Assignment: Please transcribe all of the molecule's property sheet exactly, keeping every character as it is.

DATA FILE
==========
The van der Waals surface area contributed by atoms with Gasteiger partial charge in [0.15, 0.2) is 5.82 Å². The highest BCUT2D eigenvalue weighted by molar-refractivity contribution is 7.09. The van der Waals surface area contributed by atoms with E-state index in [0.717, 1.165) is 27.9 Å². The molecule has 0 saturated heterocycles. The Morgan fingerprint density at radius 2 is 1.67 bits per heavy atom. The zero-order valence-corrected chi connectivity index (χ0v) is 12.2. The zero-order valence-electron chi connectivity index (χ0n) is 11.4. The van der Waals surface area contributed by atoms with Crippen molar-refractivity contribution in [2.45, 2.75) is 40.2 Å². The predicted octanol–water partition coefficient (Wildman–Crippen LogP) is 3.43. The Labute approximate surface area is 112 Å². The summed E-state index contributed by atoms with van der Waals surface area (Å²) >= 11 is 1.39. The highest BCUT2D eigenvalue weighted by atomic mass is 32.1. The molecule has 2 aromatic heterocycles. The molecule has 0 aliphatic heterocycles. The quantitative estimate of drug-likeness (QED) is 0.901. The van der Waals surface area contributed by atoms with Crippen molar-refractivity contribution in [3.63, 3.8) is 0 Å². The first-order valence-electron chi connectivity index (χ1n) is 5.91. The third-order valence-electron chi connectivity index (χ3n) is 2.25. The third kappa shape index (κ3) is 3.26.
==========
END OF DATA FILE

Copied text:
The van der Waals surface area contributed by atoms with Gasteiger partial charge in [0.15, 0.2) is 5.82 Å². The highest BCUT2D eigenvalue weighted by molar-refractivity contribution is 7.09. The van der Waals surface area contributed by atoms with E-state index in [0.717, 1.165) is 27.9 Å². The molecule has 0 saturated heterocycles. The Morgan fingerprint density at radius 2 is 1.67 bits per heavy atom. The zero-order valence-corrected chi connectivity index (χ0v) is 12.2. The zero-order valence-electron chi connectivity index (χ0n) is 11.4. The van der Waals surface area contributed by atoms with Crippen molar-refractivity contribution in [2.45, 2.75) is 40.2 Å². The predicted octanol–water partition coefficient (Wildman–Crippen LogP) is 3.43. The Labute approximate surface area is 112 Å². The summed E-state index contributed by atoms with van der Waals surface area (Å²) >= 11 is 1.39. The highest BCUT2D eigenvalue weighted by atomic mass is 32.1. The molecule has 2 aromatic heterocycles. The molecule has 0 aliphatic heterocycles. The quantitative estimate of drug-likeness (QED) is 0.901. The van der Waals surface area contributed by atoms with Crippen molar-refractivity contribution in [3.63, 3.8) is 0 Å². The first-order valence-electron chi connectivity index (χ1n) is 5.91. The third-order valence-electron chi connectivity index (χ3n) is 2.25. The third kappa shape index (κ3) is 3.26.